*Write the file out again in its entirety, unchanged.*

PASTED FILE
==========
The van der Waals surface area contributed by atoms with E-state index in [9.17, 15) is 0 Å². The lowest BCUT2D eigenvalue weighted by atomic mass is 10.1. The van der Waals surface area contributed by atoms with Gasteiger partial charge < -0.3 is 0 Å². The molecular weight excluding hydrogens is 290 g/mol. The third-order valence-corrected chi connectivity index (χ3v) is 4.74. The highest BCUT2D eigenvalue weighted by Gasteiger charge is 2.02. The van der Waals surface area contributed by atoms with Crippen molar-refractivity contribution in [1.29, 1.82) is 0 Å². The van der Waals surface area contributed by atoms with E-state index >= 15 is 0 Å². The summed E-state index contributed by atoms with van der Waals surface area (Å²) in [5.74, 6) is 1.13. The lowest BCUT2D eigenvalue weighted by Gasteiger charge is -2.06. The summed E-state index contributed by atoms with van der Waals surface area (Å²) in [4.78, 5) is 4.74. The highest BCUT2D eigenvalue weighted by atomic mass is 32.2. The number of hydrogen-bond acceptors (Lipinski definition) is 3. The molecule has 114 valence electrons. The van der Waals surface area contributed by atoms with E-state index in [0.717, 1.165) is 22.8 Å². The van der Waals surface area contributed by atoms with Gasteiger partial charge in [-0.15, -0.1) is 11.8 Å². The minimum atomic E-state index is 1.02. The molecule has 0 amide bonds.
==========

The van der Waals surface area contributed by atoms with E-state index in [9.17, 15) is 0 Å². The lowest BCUT2D eigenvalue weighted by atomic mass is 10.1. The van der Waals surface area contributed by atoms with Gasteiger partial charge < -0.3 is 0 Å². The molecular weight excluding hydrogens is 290 g/mol. The third-order valence-corrected chi connectivity index (χ3v) is 4.74. The highest BCUT2D eigenvalue weighted by Gasteiger charge is 2.02. The van der Waals surface area contributed by atoms with Crippen molar-refractivity contribution in [1.29, 1.82) is 0 Å². The van der Waals surface area contributed by atoms with E-state index >= 15 is 0 Å². The summed E-state index contributed by atoms with van der Waals surface area (Å²) in [5.74, 6) is 1.13. The lowest BCUT2D eigenvalue weighted by Gasteiger charge is -2.06. The summed E-state index contributed by atoms with van der Waals surface area (Å²) in [4.78, 5) is 4.74. The highest BCUT2D eigenvalue weighted by atomic mass is 32.2. The number of hydrogen-bond acceptors (Lipinski definition) is 3. The molecule has 114 valence electrons. The van der Waals surface area contributed by atoms with E-state index in [0.717, 1.165) is 22.8 Å². The van der Waals surface area contributed by atoms with Gasteiger partial charge in [-0.15, -0.1) is 11.8 Å². The minimum atomic E-state index is 1.02. The molecule has 0 amide bonds.